From President Veitch

Summer17_Lang

Friend, Mentor, and Model Philanthropist

The life of Eugene Lang, who died April 8 at the age of 98, was a classic rags-to-riches story. Born in New York City, the child of immigrants, he grew up in a tenement apartment. He was working in a Manhattan restaurant when a chance encounter with a Swarthmore trustee changed his life; a scholarship and a Swarthmore degree followed. A pioneer in technology transfer, licensing, and the marketing of intellectual properties, he became a very wealthy man—“the quintessential entrepreneur,” as Forbes called him.

But for me, the most compelling part of Gene’s life is not how he earned his wealth but what he did with it. As I learned during my tenure as dean of the Eugene Lang College at the New School in New York, his philanthropy was guided by a deep sense of personal responsibility. “Giving is not giving back,” he once told The New York Times. “There is no quid pro quo. Giving is self-fulfillment.”

Gene was best known for the promise he made in 1981 in a commencement speech to graduating sixth graders at P.S. 121 in East Harlem—his alma mater. His impulsive pledge to provide a scholarship to every member of the class admitted to a four-year college eventually led to the ­creation of his I Have a Dream Foundation, which has helped more than 18,000 low-income children from across the country succeed in school and enroll in college. It was his work with the foundation that led President Bill Clinton to present him with the Presidential Medal of Freedom in 1996.

Gene was also deeply concerned with what students learned after they got to ­college. His experience at Swarthmore had been a transformative experience for him, and he was an impassioned advocate for the liberal arts. It was a gift from him that established the New School’s Lang School as an undergraduate college that combined the liberal arts and sciences with civic engagement. As he said at my Oxy inauguration in 2009, “Higher education has a primary obligation to include social responsibility and participatory citizenship among its essential learning values.” Gene’s evangelism had a powerful impact on me, and is one of the reasons why I jumped at the chance to submit my resume when Occidental was looking for a president almost a decade ago.

I was not the only person to fall under his spell. In pursuit of additional support for what quickly became known as his Dreamers, he persuaded an impressive list of high-profile New Yorkers to join him in sponsoring public school classes and playing a personal role in guiding students through school, as he did. Among his recruits were investment banker Felix G. Rohatyn and Reuben Mark, president of the Colgate-Palmolive Co. His was an expansive, participatory form of philanthropy, one that was deeply rooted in his belief in the importance of his responsibility to others.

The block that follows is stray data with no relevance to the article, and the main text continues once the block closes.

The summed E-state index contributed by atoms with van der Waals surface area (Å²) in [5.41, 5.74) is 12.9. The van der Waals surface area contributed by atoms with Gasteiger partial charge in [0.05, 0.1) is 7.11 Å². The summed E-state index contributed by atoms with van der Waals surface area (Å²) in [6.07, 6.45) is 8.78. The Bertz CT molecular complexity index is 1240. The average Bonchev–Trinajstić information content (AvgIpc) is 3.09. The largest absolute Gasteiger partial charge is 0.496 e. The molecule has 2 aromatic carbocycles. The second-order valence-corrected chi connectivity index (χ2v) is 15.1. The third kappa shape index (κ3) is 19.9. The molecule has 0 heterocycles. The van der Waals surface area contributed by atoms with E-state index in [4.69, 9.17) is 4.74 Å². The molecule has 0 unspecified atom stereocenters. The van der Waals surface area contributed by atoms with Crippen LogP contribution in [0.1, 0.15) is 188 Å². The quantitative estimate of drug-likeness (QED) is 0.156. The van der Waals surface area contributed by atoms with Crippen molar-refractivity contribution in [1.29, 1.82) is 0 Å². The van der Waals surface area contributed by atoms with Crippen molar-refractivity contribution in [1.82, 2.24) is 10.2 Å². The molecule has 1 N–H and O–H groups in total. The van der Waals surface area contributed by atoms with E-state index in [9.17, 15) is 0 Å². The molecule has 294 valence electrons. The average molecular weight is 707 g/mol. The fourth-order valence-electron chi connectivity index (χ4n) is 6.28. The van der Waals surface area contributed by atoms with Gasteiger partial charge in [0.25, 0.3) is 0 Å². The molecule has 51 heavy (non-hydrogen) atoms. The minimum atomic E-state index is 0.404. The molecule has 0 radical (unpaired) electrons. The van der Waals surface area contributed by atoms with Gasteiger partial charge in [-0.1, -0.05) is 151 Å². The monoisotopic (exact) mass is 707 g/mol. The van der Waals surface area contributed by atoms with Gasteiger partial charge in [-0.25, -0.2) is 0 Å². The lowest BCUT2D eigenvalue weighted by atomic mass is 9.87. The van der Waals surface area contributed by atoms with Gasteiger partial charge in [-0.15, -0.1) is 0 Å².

At Oxy, we have been fortunate to benefit from a similar tradition of philanthropy, one that has moved alumni, parents, and friends to make a transformative Oxy education available to generations of students. Instead of Rohatyn and Mark, Oxy has its own impressive list of names during my tenure: Anderson, Berkus, Cannon, Choi, Crosthwaite, Edgerton, Hameetman, Hinchliffe, Kahane, McKinnon, Mullin, Payden, Samuelson, Selleck, and White, to name a few. These are among the donors that have made many of the College’s most distinctive programs possible, from our one-of-a-kind United Nations program to our state-of-the-art career center that helps students translate their valuable liberal arts skills in the marketplace.

Gene was a visionary, but he also was a businessman with a very practical turn of mind who flew coach and took the subway. When I became dean of the Lang School in 2004, enrollment was small, morale was low, and fundraising was almost nonexistent. The school’s relationship with Gene was, by his own acknowledgment, not everything that either side had hoped. Over the next five years, as we worked together to raise up the school, Gene served as an inspiring model of what effective philanthropy looks like: thoughtful, engaged, fully committed, always recruiting new partners, and above all, joyful in service to others. I continue to apply the lessons I learned from him today. He will be missed.

Jonathan Veitch
President